Historical greenhouse gas concentrations for climate modelling (CMIP6)

Malte Meinshausen, Elisabeth Vogel, Alexander Nauels, Katja Lorbacher, Nicolai Meinshausen, David M. Etheridge, Paul J. Fraser, Stephen A. Montzka, Peter J. Rayner, Cathy M. Trudinger, et al. 2017 Geosci. Model Dev., 10, 2057-2116,

Short summary: Climate change is primarily driven by human-induced increases of greenhouse gas (GHG) concentrations. Based on ongoing community efforts (e.g. AGAGE and NOAA networks, ice cores), this study presents historical concentrations of CO2, CH4, N2O and 40 other GHGs from year 0 to year 2014. The data is recommended as input for climate models for pre-industrial, historical runs under CMIP6. Global means, but also latitudinal by monthly surface concentration fields are provided.

Future global mortality from changes in air pollution attributable to climate change

Raquel A. Silva, J. Jason West, Jean-François Lamarque, Drew T. Shindell, William J. Collins, Greg Faluvegi, Gerd A. Folberth, Larry W. Horowitz, Tatsuya Nagashima, et al. 2017 Nature Climate Change, Published online: 31 JULY 2017, doi:10.1038/nclimate3354

Abstract: Ground-level ozone and fine particulate matter (PM 2.5) are associated with premature human mortality1, 2, 3, 4; their future concentrations depend on changes in emissions, which dominate the near-term5, and on climate change6, 7. Previous global studies of the air-quality-related health effects of future climate change8, 9 used single atmospheric models. However, in related studies, mortality results differ among models10, 11, 12. Here we use an ensemble of global chemistry–climate models13 to show that premature mortality from changes in air pollution attributable to climate change, under the high greenhouse gas scenario RCP8.5 (ref. 14), is probably positive. We estimate 3,340 (−30,300 to 47,100) ozone-related deaths in 2030, relative to 2000 climate, and 43,600 (−195,000 to 237,000) in 2100 (14% of the increase in global ozone-related mortality). For PM 2.5, we estimate 55,600 (−34,300 to 164,000) deaths in 2030 and 215,000 (−76,100 to 595,000) in 2100 (countering by 16% the global decrease in PM 2.5-related mortality). Premature mortality attributable to climate change is estimated to be positive in all regions except Africa, and is greatest in India and East Asia. Most individual models yield increased mortality from climate change, but some yield decreases, suggesting caution in interpreting results from a single model. Climate change mitigation is likely to reduce air-pollution-related mortality.

Emergent constraints in climate projections: a case study of changes in high latitude temperature variability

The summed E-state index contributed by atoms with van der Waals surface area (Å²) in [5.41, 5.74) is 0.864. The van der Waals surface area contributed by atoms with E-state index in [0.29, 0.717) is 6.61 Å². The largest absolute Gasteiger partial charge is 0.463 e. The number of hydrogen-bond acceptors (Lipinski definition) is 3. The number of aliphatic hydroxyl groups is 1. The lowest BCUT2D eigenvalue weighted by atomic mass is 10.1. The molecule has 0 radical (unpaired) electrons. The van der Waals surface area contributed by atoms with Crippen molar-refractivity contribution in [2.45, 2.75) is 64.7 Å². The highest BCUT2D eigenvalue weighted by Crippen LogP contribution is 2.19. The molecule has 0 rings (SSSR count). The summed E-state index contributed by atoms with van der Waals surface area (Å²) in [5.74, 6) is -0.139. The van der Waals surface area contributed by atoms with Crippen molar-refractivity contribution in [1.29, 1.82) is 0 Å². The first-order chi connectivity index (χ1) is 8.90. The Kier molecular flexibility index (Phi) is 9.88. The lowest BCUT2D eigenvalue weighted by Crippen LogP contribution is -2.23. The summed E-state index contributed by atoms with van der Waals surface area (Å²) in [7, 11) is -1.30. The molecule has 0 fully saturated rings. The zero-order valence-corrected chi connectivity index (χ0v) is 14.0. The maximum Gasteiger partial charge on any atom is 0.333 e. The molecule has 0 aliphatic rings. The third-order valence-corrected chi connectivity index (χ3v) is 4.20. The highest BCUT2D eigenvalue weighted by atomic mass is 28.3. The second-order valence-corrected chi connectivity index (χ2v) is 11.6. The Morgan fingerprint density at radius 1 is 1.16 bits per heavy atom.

Aleksandra Borodina, Erich M. Fischer, and Reto Knutti. 2017 Journal of Climate 30: 3655-3670,

Abstract: Climate projections from phase 5 of the Coupled Model Intercomparison Project (CMIP5) ensemble show a decrease in interannual surface temperature variability over high latitudes with a large intermodel spread, in particular over the areas of sea ice retreat. Here relationships are found between the models’ present-day performance in sea ice–related metrics and future changes in temperature variability. These relations, so-called emergent constraints, can produce ensembles of models calibrated with present-day observations with a narrower spread across their members than across the full ensemble. The underlying assumption is that models in better agreement with observations or reanalyses in a carefully selected metric probably have a more realistic representation of local processes, and therefore are more reliable for projections. Thus, the reliability of this method depends on the availability of high-quality observations or reanalyses. This work represents a step toward formalization of the emergent constraints framework, as so far there is no consensus on how the constraints should be best implemented. The authors quantify the reduction in spread from emerging constraints for various metrics and their combinations, different emission scenarios, and seasons. Some of the general features of emerging constraints are discussed, and how to effectively aggregate information across metrics and seasons to achieve the largest reduction in model spread. It is demonstrated, based on the case of temperature variability, that a robust constraint can be obtained by combining relevant metrics across all seasons. Such a constraint results in a strongly reduced spread across model projections, which is consistent with a process understanding of variability changes due to sea ice retreat.

A climate model projection weighting scheme accounting for performance and interdependence

Knutti, R., J. Sedláček, B. M. Sanderson, R. Lorenz, E. M. Fischer, and V. Eyring. 2017 Geophys. Res. Lett., 44, 1909–1918, doi:10.1002/2016GL072012.